• “By providing a diverse array of housing options, a stronger intergenerational community can be realized. Housing affordability is also a concern.”
    • “Expanding the variety of housing products available at a wider range of price points can help address housing affordability concerns and provide more housing choices within Prairie Village.”
    • “Making the city’s housing stock more competitive with housing choices in other parts of the metro.”
    • “Allow a greater variety of housing types throughout Prairie Village.”
    • “Prairie Village should consider adopting zoning regulations that allow for more diverse housing that still fit the character of the community. Condominiums, attached housing such as townhomes, senior housing, and residential conversions of above-ground retail can help meet the housing needs of a broad range of residents.”
  • Recommendation on affordability: “consider developing incentive programs to encourage the provision of affordable housing options within new developments including offering incentives density bonuses or fee-exemptions to developers who make a certain percentage of their units affordable.”

So almost all (probably all) of the recommendations from the ad hoc Housing committee have their roots in the original Village Vision that VV2.0 opponents like to point out had record-breaking involvement from city residents.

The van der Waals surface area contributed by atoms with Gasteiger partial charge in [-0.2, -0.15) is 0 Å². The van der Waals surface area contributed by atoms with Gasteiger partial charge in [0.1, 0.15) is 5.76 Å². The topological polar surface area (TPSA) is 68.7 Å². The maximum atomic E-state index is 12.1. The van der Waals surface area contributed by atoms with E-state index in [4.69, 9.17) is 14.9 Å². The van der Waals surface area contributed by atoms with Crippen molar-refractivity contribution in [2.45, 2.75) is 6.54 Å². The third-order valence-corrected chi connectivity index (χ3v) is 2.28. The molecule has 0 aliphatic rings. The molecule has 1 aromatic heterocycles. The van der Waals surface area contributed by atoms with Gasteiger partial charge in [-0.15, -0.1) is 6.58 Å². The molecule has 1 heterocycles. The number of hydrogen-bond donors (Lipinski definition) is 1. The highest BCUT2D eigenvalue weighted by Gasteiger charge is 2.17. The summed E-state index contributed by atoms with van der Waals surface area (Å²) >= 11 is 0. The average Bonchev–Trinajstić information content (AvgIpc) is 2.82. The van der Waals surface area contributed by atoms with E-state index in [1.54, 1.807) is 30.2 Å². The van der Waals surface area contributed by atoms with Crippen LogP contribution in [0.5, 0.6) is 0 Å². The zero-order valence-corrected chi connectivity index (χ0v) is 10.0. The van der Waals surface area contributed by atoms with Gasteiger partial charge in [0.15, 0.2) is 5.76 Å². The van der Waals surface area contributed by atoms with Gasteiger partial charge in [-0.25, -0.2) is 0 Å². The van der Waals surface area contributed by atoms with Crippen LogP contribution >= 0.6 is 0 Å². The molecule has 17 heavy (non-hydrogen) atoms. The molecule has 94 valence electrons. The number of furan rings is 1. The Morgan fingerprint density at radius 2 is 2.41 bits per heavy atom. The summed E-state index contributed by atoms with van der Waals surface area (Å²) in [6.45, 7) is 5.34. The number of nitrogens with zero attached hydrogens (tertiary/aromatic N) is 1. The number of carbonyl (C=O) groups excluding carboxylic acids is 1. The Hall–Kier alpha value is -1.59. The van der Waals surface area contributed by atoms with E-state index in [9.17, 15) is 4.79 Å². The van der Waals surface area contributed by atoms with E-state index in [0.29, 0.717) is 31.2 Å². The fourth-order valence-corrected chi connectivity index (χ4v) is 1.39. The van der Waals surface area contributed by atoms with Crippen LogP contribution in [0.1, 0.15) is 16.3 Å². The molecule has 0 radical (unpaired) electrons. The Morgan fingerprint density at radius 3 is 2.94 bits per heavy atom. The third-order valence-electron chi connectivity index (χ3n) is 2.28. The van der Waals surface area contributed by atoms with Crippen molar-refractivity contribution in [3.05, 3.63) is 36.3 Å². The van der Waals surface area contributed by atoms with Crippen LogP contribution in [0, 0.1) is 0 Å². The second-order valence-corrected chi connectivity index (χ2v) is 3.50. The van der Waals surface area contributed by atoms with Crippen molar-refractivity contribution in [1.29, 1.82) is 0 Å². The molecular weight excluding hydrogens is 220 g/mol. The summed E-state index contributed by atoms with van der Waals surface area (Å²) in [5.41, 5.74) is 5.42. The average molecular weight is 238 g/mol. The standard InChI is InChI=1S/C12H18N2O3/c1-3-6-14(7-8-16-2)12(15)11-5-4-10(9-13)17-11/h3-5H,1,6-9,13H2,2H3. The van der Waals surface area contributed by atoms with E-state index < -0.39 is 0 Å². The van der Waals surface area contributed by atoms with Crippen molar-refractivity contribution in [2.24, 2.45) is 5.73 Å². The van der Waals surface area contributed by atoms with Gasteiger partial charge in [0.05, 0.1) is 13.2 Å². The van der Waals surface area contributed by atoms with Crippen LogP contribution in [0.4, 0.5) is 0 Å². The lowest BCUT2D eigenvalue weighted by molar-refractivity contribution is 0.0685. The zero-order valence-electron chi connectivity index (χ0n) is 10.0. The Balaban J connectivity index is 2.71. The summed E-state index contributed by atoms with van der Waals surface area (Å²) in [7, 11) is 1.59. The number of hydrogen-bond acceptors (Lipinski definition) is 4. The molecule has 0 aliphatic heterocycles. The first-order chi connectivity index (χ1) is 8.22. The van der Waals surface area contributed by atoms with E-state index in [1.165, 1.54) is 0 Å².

Mayor Mikkelson also addressed the rumor that PV is the most dense city in JoCo. It is not the most dense city in the county (or even state of KS. According to 2020 JoCo data, PV is 5th in JoCo – # people divided by square miles). (As if that’s even an argument that’s relevant. If homeowners really want less density, they’d move to the exurbs. Residents live here precisely BECAUSE of our close proximity to so many amenities) At it’s peak, PV had 28k+ residents (1978?). We’re currently 20% below that peak at about 22,255 according to the 2020 census.

Mayor Mikkelson addressed the process and timeline of refreshing the OG Village Vision from 2007 into Village Vision 2.0: Former Mayor Laura Wassmer, in 2017, began the process of updating Village Vision, now called Village Vision 2.0. During the 3+ year process, there were:

  • Nine public City Council meetings and work sessions starting in 2017
  • Nine public Planning Commission meetings
  • Three community meetings, two in-person
  • Three public surveys, plus a statistically valid citizen survey
  • Three eBlasts
  • Four Village Voice articles mailed to every. known. mailbox.
  • Over a dozen social media posts on multiple platforms
  • Five Shawnee Mission Post articles covering the process and how to provide input
  • … and more that I missed in my notetaking